Epilepsy Awareness Month – By Interchange Australia Consultant, Amber Hall
Epilepsy Awareness Month is observed in Australia throughout March. People are encouraged to ‘Go Purple’, the international colour for epilepsy, to raise awareness of the condition.
Epilepsy Australia defines epilepsy as a common brain disorder which takes the form of recurring seizures. Approximately 65 million people worldwide currently live with epilepsy, including 250,000 in Australia alone. Epilepsy can affect people of any age, gender or ethnicity.
In 50% of cases, the cause of epilepsy is unknown, however, some identified causes include:
• Structural abnormalities in the developing brain;
• Infections such as meningitis or encephalitis;
• Lack of oxygen to the brain during birth or after stroke;
• A brain injury; and
There are numerous epilepsy syndromes and each has its own symptoms, seizure types, causes, methods of diagnosis, outcomes and management.
Epilepsy Australia state that the presence of seizures is often the determining factor in diagnosing epilepsy and that “an eyewitness report of the event and the person’s own description of what happened prior to the event and the person’s own description of what happened prior to the event and how they felt afterwards can be the doctor’s best diagnostic tools.”*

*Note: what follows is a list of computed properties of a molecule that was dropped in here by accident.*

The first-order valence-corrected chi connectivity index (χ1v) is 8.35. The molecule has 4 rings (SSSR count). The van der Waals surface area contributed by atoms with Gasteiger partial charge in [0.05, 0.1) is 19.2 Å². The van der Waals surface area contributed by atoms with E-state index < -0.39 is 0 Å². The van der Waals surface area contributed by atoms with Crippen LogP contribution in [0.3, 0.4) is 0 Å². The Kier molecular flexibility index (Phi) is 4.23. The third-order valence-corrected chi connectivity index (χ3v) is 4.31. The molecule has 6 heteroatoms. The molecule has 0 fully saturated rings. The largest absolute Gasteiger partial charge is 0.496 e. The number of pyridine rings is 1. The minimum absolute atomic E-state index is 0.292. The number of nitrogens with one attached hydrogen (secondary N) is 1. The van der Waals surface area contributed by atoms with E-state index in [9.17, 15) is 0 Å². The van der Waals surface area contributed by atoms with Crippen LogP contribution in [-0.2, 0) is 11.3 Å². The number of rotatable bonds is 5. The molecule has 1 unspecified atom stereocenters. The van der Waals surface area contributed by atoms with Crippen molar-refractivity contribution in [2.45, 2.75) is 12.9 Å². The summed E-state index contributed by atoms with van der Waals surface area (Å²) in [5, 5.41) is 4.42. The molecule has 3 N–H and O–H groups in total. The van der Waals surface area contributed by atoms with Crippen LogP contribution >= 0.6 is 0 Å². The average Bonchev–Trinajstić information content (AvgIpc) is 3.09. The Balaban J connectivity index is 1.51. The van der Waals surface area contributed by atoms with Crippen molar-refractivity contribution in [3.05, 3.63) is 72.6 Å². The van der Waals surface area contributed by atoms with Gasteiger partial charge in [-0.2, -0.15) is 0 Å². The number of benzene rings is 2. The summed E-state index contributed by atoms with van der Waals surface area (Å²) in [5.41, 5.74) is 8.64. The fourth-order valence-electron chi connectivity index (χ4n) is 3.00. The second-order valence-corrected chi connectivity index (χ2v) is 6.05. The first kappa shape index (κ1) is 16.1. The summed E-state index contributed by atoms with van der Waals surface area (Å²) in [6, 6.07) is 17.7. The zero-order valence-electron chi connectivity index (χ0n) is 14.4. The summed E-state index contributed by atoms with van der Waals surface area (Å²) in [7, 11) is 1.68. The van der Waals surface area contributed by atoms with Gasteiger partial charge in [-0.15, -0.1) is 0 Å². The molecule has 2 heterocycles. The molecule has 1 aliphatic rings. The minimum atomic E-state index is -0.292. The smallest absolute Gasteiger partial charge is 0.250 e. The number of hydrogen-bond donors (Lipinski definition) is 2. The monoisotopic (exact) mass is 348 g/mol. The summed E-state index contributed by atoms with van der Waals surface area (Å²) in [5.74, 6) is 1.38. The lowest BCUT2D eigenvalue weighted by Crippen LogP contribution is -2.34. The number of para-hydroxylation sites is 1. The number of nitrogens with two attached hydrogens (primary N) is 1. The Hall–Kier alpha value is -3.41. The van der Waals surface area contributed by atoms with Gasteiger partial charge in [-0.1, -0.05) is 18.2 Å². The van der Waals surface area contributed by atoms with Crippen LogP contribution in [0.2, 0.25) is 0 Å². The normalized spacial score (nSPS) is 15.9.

Neurological examinations are also conducted to measure the electrical activity of the brain (EEG) to determine the part of the brain that is generating the seizure activity.
There are a number of factors that can trigger seizures, including:
• Infections and illness
• Lack of sleep
• Missed medication
• Severe changes in temperature and stress
Antiepileptic medications or (AEDs) are the main form of treatment for people with epilepsy. Approximately 60% to 70% of people diagnosed with epilepsy will gain a level of seizure control with medication.
Interchange Australia provides services to clients with epilepsy who use Antiepileptic medication. This medication assists them to manage their symptoms and supports them to participate in a range of fulfilling activities.
For more information about epilepsy including causes, diagnosis, types of seizures and triggers, please visit the Epilepsy Australia* website or consult a medical professional.